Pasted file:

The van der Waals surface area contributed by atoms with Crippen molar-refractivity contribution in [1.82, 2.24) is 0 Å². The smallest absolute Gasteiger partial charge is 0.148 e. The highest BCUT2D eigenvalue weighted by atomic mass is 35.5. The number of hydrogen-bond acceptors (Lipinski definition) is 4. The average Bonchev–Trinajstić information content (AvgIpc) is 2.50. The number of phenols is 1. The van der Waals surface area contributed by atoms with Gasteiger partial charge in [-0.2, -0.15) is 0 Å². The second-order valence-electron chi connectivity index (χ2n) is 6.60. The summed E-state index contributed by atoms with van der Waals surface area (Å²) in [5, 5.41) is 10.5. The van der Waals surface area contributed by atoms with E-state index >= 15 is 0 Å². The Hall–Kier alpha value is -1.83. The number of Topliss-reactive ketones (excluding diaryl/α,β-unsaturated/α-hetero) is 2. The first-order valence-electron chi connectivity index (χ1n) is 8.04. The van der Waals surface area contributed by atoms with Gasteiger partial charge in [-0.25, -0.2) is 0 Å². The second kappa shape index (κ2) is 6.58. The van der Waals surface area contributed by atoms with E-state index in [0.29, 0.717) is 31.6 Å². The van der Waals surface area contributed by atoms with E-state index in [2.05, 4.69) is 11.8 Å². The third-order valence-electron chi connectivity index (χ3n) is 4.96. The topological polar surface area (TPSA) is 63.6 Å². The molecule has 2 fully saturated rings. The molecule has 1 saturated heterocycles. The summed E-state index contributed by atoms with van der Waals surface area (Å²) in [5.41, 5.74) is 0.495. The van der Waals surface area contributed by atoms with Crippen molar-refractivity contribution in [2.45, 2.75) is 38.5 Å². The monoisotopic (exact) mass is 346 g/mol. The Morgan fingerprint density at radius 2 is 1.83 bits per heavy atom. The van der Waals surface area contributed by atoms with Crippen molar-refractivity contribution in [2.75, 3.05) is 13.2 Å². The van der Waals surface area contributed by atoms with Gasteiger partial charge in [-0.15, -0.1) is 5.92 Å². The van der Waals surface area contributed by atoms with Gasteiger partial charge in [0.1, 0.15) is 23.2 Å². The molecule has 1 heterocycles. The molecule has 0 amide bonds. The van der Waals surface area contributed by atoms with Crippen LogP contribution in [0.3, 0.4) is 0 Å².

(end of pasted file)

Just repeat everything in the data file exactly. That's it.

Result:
The van der Waals surface area contributed by atoms with Crippen molar-refractivity contribution in [1.82, 2.24) is 0 Å². The smallest absolute Gasteiger partial charge is 0.148 e. The highest BCUT2D eigenvalue weighted by atomic mass is 35.5. The number of hydrogen-bond acceptors (Lipinski definition) is 4. The average Bonchev–Trinajstić information content (AvgIpc) is 2.50. The number of phenols is 1. The van der Waals surface area contributed by atoms with Gasteiger partial charge in [-0.2, -0.15) is 0 Å². The second-order valence-electron chi connectivity index (χ2n) is 6.60. The summed E-state index contributed by atoms with van der Waals surface area (Å²) in [5, 5.41) is 10.5. The van der Waals surface area contributed by atoms with E-state index >= 15 is 0 Å². The Hall–Kier alpha value is -1.83. The number of Topliss-reactive ketones (excluding diaryl/α,β-unsaturated/α-hetero) is 2. The first-order valence-electron chi connectivity index (χ1n) is 8.04. The van der Waals surface area contributed by atoms with Gasteiger partial charge in [-0.25, -0.2) is 0 Å². The second kappa shape index (κ2) is 6.58. The van der Waals surface area contributed by atoms with E-state index in [0.29, 0.717) is 31.6 Å². The van der Waals surface area contributed by atoms with E-state index in [2.05, 4.69) is 11.8 Å². The third-order valence-electron chi connectivity index (χ3n) is 4.96. The topological polar surface area (TPSA) is 63.6 Å². The molecule has 2 fully saturated rings. The molecule has 1 saturated heterocycles. The summed E-state index contributed by atoms with van der Waals surface area (Å²) in [5.41, 5.74) is 0.495. The van der Waals surface area contributed by atoms with Crippen molar-refractivity contribution in [2.45, 2.75) is 38.5 Å². The monoisotopic (exact) mass is 346 g/mol. The Morgan fingerprint density at radius 2 is 1.83 bits per heavy atom. The van der Waals surface area contributed by atoms with Crippen molar-refractivity contribution in [2.75, 3.05) is 13.2 Å². The van der Waals surface area contributed by atoms with Gasteiger partial charge in [-0.15, -0.1) is 5.92 Å². The van der Waals surface area contributed by atoms with Gasteiger partial charge in [0.1, 0.15) is 23.2 Å². The molecule has 1 heterocycles. The molecule has 0 amide bonds. The van der Waals surface area contributed by atoms with Crippen LogP contribution in [0.3, 0.4) is 0 Å².